In challenging times and a highly regulated environment, it may seem like the best time to use more caution, slow down, and chart a conservative approach to strategy. This is what McKinsey & Company describes as a “defense-only posture” in their piece by Birshan, Seth, and Sternfels entitled, “Strategic Courage in an Age of Volatility.” They go on to say that the “best leaders and companies are ambidextrous: prudent about managing the downside while aggressively pursuing the upside. These leaders are thinking about the next decade, not the next month. Many are spurring their organizations to rethink opportunities and reset the strategic game board in light of the current volatility.”
As our credit unions’ strategies come to life for 2024 and beyond, what might it take to be bolder, more determined, and dream bigger? Here are five suggestions:
- Encourage the big thinkers and stop the “yeah, but.” How we respond to big ideas has everything to do with how many big ideas we will hear. You may hear audacity. You may see risk. You may not know if a big idea is a good idea. That’s okay. Since not every big idea will work, innovation is a numbers game. What if you shifted from “yeah, but” to “tell me more?”
- Paint a picture of the vibrancy of the future. I don’t encourage wordsmithing in a group setting. And words matter. As you look at your vision and purpose, what do you feel? These statements must be memorable, crisp, and inspiring. They should also scare you a little. The clearer that potential future becomes, the more ready the team will be to put in the hard work to bring it to fruition.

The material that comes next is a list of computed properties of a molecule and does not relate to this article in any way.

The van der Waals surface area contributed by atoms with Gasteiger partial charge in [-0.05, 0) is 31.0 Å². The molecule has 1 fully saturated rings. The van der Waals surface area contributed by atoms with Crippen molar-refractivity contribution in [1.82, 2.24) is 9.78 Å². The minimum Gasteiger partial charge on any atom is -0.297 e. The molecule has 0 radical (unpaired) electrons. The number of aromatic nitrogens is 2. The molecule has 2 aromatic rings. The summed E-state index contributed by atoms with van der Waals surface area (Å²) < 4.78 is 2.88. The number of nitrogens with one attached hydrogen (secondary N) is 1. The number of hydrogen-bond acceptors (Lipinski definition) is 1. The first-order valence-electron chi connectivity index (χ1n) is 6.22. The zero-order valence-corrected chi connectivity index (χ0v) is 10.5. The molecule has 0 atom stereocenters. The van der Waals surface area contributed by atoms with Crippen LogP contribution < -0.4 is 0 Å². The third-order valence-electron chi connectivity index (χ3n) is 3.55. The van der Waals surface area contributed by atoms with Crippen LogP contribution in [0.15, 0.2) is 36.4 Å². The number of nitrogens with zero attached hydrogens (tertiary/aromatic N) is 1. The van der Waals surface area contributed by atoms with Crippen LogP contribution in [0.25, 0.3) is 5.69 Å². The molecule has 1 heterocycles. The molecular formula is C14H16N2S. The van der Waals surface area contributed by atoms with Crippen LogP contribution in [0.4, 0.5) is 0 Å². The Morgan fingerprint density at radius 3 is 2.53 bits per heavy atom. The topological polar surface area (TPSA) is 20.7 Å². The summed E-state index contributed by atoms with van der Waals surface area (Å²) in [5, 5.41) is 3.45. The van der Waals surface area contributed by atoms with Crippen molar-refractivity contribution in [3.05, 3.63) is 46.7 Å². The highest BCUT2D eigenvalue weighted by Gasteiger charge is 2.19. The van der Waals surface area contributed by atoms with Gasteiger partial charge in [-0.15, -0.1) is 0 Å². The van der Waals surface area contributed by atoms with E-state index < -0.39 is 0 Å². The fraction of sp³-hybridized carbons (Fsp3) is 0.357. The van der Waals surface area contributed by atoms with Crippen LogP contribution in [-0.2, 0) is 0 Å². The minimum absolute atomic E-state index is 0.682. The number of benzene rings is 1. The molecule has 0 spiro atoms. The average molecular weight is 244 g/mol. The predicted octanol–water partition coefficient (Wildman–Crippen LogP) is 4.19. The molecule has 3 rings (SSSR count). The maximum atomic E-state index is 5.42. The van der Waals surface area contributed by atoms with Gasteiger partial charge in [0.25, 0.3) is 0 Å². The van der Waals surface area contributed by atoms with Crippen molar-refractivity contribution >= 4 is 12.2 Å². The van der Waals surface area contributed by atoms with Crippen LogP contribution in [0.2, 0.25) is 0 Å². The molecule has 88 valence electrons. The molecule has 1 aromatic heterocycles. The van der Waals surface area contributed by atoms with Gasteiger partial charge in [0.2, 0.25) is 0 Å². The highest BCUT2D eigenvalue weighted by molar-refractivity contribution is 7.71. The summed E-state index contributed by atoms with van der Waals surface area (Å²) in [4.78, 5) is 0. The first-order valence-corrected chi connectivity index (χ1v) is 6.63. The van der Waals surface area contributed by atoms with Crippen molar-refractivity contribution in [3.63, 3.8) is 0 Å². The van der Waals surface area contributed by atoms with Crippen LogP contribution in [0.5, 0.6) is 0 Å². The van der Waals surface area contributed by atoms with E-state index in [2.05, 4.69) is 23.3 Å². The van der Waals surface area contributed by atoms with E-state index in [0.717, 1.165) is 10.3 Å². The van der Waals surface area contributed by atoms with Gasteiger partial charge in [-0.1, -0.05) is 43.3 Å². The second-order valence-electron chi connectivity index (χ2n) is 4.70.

- Keep the brainfood coming. Since strategy must be iterative, chart the course of the coming year with moments to learn and keep learning. The more information we have about what impacts our organizations and shapes the communities we serve, the better equipped we become to challenge our assumptions and create a strategy that readies us for the future as we springboard from our past. Consider how you might learn from new sources regularly to expand what’s possible.
- Feel the fear. Crafting a bold strategy should leave our palms sweaty. Shaping a future that might never have existed and charting a path that veers from the competition requires what my grandmother described as “stones at the base of our spines.” To show the steely confidence our teams need, we also may need to acknowledge the trepidation that naturally comes with novel thought.
- Keep investing in the team. A diverse team that leans into strategy with differing viewpoints, perspectives, and ideas will challenge one another. This same team must support one another through the bumps and failures that will come when a bold strategy is activated. Only some things will work. Being open to failure within a framework and depending on one another through a leadership charter will ensure stronger success and execution pointed at desired outcomes.
Credit unions were built to solve many of the challenges humans face today. We should be the very best choice for Americans as they bring to life their impossible dreams. To do so, we must dream boldly. We must be determined to bring daring new approaches to life. We must keep strategizing as the world changes and use novel times as a moment to inspire change. I imagine a world where our growth is exponential and our market share so remarkable that someone will write about it with the awe I hold today for running 108 hours. Let’s make it happen starting with our 2023 strategic conversations: Huzzah, credit union leaders.